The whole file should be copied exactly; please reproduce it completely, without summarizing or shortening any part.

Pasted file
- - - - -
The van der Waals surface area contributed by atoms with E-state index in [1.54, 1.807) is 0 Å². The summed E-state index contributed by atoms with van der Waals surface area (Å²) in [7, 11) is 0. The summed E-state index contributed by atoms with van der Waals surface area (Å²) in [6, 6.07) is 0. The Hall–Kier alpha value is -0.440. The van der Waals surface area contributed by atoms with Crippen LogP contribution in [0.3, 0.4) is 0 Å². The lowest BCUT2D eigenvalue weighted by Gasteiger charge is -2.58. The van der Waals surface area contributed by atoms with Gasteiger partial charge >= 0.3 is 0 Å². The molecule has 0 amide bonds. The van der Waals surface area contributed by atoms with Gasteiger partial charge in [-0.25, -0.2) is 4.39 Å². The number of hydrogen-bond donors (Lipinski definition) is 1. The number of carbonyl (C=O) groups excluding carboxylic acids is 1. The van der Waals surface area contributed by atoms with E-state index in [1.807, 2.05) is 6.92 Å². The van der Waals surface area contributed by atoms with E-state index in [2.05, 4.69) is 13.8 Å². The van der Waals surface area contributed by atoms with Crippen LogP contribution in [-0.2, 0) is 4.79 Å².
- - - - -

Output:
The van der Waals surface area contributed by atoms with E-state index in [1.54, 1.807) is 0 Å². The summed E-state index contributed by atoms with van der Waals surface area (Å²) in [7, 11) is 0. The summed E-state index contributed by atoms with van der Waals surface area (Å²) in [6, 6.07) is 0. The Hall–Kier alpha value is -0.440. The van der Waals surface area contributed by atoms with Crippen LogP contribution in [0.3, 0.4) is 0 Å². The lowest BCUT2D eigenvalue weighted by Gasteiger charge is -2.58. The van der Waals surface area contributed by atoms with Gasteiger partial charge >= 0.3 is 0 Å². The molecule has 0 amide bonds. The van der Waals surface area contributed by atoms with Gasteiger partial charge in [-0.25, -0.2) is 4.39 Å². The number of hydrogen-bond donors (Lipinski definition) is 1. The number of carbonyl (C=O) groups excluding carboxylic acids is 1. The van der Waals surface area contributed by atoms with E-state index in [1.807, 2.05) is 6.92 Å². The van der Waals surface area contributed by atoms with E-state index in [2.05, 4.69) is 13.8 Å². The van der Waals surface area contributed by atoms with Crippen LogP contribution in [-0.2, 0) is 4.79 Å².